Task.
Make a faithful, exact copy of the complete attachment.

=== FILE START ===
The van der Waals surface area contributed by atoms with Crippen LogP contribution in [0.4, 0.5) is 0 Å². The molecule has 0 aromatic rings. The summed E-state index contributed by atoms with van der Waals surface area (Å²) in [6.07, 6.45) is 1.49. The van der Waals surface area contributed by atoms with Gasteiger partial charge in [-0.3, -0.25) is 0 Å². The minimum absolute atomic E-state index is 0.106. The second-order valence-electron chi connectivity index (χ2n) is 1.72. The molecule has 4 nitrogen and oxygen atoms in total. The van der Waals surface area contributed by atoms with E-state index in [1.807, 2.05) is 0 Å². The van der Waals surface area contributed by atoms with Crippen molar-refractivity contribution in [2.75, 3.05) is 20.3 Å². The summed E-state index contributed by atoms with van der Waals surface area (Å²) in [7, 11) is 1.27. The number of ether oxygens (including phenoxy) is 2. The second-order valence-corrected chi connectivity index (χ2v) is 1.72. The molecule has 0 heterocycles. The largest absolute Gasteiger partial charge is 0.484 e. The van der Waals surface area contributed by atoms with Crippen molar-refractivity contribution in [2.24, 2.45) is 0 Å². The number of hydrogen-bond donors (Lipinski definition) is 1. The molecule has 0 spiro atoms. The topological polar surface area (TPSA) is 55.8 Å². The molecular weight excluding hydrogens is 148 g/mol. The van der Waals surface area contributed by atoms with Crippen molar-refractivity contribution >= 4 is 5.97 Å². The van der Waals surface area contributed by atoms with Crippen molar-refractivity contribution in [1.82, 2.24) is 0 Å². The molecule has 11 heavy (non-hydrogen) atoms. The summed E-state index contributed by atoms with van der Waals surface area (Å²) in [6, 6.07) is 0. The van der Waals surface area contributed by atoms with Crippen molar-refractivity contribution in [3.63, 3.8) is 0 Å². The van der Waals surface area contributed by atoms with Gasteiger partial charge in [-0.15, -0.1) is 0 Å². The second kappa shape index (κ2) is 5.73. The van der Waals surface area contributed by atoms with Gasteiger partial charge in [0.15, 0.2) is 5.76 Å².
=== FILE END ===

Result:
The van der Waals surface area contributed by atoms with Crippen LogP contribution in [0.4, 0.5) is 0 Å². The molecule has 0 aromatic rings. The summed E-state index contributed by atoms with van der Waals surface area (Å²) in [6.07, 6.45) is 1.49. The van der Waals surface area contributed by atoms with Gasteiger partial charge in [-0.3, -0.25) is 0 Å². The minimum absolute atomic E-state index is 0.106. The second-order valence-electron chi connectivity index (χ2n) is 1.72. The molecule has 4 nitrogen and oxygen atoms in total. The van der Waals surface area contributed by atoms with E-state index in [1.807, 2.05) is 0 Å². The van der Waals surface area contributed by atoms with Crippen molar-refractivity contribution in [2.75, 3.05) is 20.3 Å². The summed E-state index contributed by atoms with van der Waals surface area (Å²) in [7, 11) is 1.27. The number of ether oxygens (including phenoxy) is 2. The second-order valence-corrected chi connectivity index (χ2v) is 1.72. The molecule has 0 heterocycles. The largest absolute Gasteiger partial charge is 0.484 e. The van der Waals surface area contributed by atoms with Crippen molar-refractivity contribution in [2.24, 2.45) is 0 Å². The number of hydrogen-bond donors (Lipinski definition) is 1. The molecule has 0 spiro atoms. The topological polar surface area (TPSA) is 55.8 Å². The molecular weight excluding hydrogens is 148 g/mol. The van der Waals surface area contributed by atoms with Crippen molar-refractivity contribution >= 4 is 5.97 Å². The van der Waals surface area contributed by atoms with Crippen molar-refractivity contribution in [1.82, 2.24) is 0 Å². The molecule has 11 heavy (non-hydrogen) atoms. The summed E-state index contributed by atoms with van der Waals surface area (Å²) in [6, 6.07) is 0. The van der Waals surface area contributed by atoms with Crippen molar-refractivity contribution in [3.63, 3.8) is 0 Å². The van der Waals surface area contributed by atoms with Gasteiger partial charge in [-0.15, -0.1) is 0 Å². The second kappa shape index (κ2) is 5.73. The van der Waals surface area contributed by atoms with Gasteiger partial charge in [0.15, 0.2) is 5.76 Å².